As clean energy and emissions policies expand beyond traditional renewable portfolio standards in the Western US, and the region looks to regional market coordination to meet clean energy goals, differences in these policies present challenges with consistency, accuracy, assignment of responsibility, and costs.
The contributors to a new whitepaper, Greenhouse Gas and Clean Energy Accounting Methodology Catalog, seek to collate a catalog of greenhouse gas (GHG) and clean energy accounting methodologies in use across the Western US and identify differences in between programs that may impact a state or utility’s ability to meet its objectives. This paper is intended to be a centralized resource and educational tool for regulators, policymakers, and other parties shaping the clean energy landscape.
This catalog was developed through interviews with participating utilities, as well as other research on existing policies. Across the 15 utilities surveyed in this study, Brattle documented at least 56 distinct GHG and clean energy reporting or compliance regimes, categorized as follows:
- 13 renewable portfolio standards and 9 clean energy supply targets
- 10 mandatory GHG emissions reporting and reduction programs
- 9 customer energy mix and GHG intensity disclosure programs
- 18 voluntary utility and end-use consumer GHG reporting and commitments
The study identified 8 common themes across its utility interviews while developing this catalog:
- Theme 1: Due to the variety of state policies and voluntary protocols, there is no common, fit-for-purpose GHG emissions accounting methodology and data tracking system for the West
- Theme 2: When accurate GHG emissions data are not available, a variety of accounting practices are used to approximate Scope 2 and Scope 3 emissions
- Theme 3: The variety of accounting practices and data sources in use across the West can lead to inconsistencies or differences in estimated GHG emissions
- Theme 4: Jurisdictional policy frameworks for GHG accounting are not consistent with the physical flow of electricity across broad geographies, electric system operational constraints, and current market structures
- Theme 5: More accurate emissions rates associated with “unspecified” and wholesale market purchases can enhance trade and full participation in regional markets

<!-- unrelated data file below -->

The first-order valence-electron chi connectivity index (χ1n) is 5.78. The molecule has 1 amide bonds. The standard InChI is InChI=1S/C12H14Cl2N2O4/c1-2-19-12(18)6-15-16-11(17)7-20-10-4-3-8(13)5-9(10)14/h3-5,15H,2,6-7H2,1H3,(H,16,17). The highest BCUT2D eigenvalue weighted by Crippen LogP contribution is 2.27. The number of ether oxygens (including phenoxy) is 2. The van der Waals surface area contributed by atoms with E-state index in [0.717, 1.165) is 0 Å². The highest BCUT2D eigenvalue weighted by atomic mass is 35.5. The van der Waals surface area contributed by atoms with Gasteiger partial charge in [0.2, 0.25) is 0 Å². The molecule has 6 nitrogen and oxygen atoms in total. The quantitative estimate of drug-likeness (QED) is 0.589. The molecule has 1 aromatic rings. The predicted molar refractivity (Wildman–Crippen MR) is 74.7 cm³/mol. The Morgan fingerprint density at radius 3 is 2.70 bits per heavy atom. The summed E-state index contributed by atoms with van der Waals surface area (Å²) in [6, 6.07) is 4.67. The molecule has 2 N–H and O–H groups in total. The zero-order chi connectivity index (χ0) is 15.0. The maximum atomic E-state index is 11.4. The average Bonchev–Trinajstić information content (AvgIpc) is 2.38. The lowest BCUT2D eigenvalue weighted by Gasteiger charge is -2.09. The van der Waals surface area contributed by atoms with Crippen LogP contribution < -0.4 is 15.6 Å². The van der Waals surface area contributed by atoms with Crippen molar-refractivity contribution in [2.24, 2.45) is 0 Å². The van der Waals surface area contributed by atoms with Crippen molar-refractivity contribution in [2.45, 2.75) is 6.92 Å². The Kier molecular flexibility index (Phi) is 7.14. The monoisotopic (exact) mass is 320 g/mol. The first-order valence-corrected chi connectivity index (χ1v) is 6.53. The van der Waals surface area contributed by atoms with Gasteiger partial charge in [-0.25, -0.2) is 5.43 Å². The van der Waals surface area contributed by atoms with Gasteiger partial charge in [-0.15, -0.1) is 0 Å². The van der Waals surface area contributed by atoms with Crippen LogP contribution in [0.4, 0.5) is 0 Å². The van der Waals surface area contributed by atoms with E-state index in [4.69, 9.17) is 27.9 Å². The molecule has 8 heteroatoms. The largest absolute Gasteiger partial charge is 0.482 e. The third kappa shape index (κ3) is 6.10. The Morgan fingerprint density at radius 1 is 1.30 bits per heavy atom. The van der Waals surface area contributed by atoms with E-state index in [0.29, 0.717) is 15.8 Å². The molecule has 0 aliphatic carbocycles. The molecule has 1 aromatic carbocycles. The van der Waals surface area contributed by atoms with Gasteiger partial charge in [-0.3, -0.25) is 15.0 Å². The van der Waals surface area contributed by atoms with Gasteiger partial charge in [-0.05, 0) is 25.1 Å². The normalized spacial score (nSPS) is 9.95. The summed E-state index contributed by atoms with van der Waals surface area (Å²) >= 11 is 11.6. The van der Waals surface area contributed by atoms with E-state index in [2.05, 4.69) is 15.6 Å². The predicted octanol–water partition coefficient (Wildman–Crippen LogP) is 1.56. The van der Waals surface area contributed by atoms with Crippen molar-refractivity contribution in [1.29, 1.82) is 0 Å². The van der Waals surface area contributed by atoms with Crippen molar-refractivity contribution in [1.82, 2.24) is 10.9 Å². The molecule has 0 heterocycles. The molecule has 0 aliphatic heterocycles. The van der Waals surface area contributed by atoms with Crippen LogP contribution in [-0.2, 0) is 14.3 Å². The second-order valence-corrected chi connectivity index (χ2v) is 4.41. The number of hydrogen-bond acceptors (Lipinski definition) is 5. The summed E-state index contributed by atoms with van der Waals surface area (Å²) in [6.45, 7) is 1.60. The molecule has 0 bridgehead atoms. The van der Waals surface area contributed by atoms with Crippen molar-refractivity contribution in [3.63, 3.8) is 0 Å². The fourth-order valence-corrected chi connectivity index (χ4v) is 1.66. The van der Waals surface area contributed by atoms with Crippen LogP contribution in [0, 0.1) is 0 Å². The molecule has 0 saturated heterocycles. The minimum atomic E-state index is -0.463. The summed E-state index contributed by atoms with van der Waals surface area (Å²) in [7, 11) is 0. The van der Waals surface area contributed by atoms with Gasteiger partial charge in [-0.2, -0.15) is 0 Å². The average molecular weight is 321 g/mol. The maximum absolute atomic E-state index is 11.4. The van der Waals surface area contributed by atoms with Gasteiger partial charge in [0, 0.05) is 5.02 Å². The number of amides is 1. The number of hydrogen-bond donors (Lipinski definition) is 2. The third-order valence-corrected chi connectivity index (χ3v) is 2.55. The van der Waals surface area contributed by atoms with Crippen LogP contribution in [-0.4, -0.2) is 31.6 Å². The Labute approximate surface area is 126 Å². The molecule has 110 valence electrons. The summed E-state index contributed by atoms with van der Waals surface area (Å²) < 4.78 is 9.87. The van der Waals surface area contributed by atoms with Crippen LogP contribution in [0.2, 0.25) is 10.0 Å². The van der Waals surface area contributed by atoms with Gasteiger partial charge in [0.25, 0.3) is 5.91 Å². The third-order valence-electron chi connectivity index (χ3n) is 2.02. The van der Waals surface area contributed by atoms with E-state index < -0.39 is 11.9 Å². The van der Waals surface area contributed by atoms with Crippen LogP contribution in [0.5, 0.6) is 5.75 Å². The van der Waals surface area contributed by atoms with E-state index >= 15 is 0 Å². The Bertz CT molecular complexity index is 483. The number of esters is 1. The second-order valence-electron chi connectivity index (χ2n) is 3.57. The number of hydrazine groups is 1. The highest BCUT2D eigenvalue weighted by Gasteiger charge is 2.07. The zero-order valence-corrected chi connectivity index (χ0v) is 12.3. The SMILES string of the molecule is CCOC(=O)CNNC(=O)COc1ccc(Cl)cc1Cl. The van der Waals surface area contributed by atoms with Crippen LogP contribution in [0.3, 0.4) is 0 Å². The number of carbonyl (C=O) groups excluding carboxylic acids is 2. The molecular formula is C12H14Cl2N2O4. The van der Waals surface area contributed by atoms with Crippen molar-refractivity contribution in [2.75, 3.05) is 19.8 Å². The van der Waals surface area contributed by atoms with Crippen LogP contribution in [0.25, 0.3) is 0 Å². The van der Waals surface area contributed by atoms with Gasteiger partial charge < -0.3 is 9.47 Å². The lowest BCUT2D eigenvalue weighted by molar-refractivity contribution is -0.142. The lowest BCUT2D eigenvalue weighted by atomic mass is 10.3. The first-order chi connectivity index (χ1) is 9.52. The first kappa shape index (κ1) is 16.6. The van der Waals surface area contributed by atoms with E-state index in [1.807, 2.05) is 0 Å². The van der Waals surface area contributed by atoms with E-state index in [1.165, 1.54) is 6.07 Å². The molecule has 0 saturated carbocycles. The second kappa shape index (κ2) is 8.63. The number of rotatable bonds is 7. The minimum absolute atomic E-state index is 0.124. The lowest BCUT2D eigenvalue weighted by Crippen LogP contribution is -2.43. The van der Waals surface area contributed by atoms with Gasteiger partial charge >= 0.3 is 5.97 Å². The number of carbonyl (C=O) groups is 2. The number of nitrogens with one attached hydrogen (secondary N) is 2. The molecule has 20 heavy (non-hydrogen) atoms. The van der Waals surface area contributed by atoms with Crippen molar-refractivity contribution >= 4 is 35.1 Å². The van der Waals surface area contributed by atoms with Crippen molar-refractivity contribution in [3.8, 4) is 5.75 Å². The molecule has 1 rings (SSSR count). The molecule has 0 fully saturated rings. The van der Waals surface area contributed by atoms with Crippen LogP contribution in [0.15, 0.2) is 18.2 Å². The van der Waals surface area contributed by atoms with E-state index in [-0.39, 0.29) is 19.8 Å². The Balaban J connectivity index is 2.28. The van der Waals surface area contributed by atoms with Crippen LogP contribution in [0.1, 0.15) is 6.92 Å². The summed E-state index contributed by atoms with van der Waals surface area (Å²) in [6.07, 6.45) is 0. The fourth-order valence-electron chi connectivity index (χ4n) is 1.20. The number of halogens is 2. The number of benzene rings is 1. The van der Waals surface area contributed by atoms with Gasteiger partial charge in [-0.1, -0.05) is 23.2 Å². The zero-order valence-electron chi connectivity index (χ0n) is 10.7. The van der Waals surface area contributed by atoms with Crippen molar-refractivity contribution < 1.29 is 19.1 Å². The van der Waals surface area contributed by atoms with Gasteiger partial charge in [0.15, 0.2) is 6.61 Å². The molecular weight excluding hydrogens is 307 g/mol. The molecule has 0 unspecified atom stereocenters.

- Theme 6: With the increase in financially enforceable mandates, GHG accounting practices have the potential to introduce risks and costs to utilities and consumers
- Theme 7: A utility’s position in the value chain can substantially impact the nature of available data and data-sharing needs with contractual counterparties
- Theme 8: Utilities report increasing demand for transparency and granularity in GHG and clean energy accounting from company boards, end-use consumers, industry advocacy organizations, and lenders
The full report, Greenhouse Gas and Clean Energy Accounting Methodology Catalog, is authored by Brattle Principals Dr. Kathleen Spees and John Tsoukalis, Senior Associate Dr. Long Lam, and Research Analyst Jadon Grove.
This report is developed on behalf of WEST Associates, and in partnership with the Public Generating Pool (PGP) and other participating utilities. WEST Associates is comprised of a group of utilities operating in the Western US with the mission of supporting sound energy, economic, and environmental policies based on excellence in science. The PGP is a collective of generator-owners in the Pacific Northwest with the mission to educate, advocate, and collaborate in support of a reliable, affordable, and sustainable Western power system. This paper is informed by interviews with 15 utilities across the West, many of whom are members of the WEST Associates. WEST Associate utility interviewees include Arizona Electric Power Cooperative, Basin Electric Power Cooperative, Montana-Dakota Utilities, NV Energy, PacifiCorp, Platte River Power Authority, Portland General Electric, Salt River Project, and Tucson Electric Power; other interviewees include Avista Corporation, Eugene Water & Electric Board, Puget Sound Energy, Sacramento Municipal Utility District, Tacoma Power, and Xcel Energy.